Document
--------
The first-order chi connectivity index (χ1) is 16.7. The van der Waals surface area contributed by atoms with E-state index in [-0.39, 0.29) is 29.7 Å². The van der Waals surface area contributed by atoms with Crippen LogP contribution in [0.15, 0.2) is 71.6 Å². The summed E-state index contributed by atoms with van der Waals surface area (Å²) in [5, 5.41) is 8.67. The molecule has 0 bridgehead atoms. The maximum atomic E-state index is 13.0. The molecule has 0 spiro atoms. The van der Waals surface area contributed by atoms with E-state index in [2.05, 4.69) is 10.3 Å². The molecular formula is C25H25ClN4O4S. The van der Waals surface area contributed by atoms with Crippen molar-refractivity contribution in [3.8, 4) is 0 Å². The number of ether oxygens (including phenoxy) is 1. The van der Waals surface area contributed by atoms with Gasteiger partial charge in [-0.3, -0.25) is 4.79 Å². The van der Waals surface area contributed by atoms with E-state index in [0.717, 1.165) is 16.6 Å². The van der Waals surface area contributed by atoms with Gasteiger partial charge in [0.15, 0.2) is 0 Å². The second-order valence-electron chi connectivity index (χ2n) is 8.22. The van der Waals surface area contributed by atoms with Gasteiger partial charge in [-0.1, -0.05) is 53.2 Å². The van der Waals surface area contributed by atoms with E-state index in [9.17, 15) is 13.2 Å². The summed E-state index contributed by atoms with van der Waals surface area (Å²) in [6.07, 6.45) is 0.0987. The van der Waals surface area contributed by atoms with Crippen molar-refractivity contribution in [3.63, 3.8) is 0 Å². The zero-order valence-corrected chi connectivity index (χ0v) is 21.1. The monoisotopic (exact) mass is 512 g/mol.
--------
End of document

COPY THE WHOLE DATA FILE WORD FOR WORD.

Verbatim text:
The first-order chi connectivity index (χ1) is 16.7. The van der Waals surface area contributed by atoms with E-state index in [-0.39, 0.29) is 29.7 Å². The van der Waals surface area contributed by atoms with Crippen LogP contribution in [0.15, 0.2) is 71.6 Å². The summed E-state index contributed by atoms with van der Waals surface area (Å²) in [5, 5.41) is 8.67. The molecule has 0 bridgehead atoms. The maximum atomic E-state index is 13.0. The molecule has 0 spiro atoms. The van der Waals surface area contributed by atoms with E-state index in [2.05, 4.69) is 10.3 Å². The molecular formula is C25H25ClN4O4S. The van der Waals surface area contributed by atoms with Crippen molar-refractivity contribution in [3.8, 4) is 0 Å². The number of ether oxygens (including phenoxy) is 1. The van der Waals surface area contributed by atoms with Gasteiger partial charge in [-0.3, -0.25) is 4.79 Å². The van der Waals surface area contributed by atoms with E-state index in [0.717, 1.165) is 16.6 Å². The van der Waals surface area contributed by atoms with Gasteiger partial charge in [0.15, 0.2) is 0 Å². The second-order valence-electron chi connectivity index (χ2n) is 8.22. The van der Waals surface area contributed by atoms with Gasteiger partial charge in [-0.1, -0.05) is 53.2 Å². The van der Waals surface area contributed by atoms with E-state index in [9.17, 15) is 13.2 Å². The summed E-state index contributed by atoms with van der Waals surface area (Å²) in [6.07, 6.45) is 0.0987. The van der Waals surface area contributed by atoms with Crippen molar-refractivity contribution in [3.63, 3.8) is 0 Å². The zero-order valence-corrected chi connectivity index (χ0v) is 21.1. The monoisotopic (exact) mass is 512 g/mol.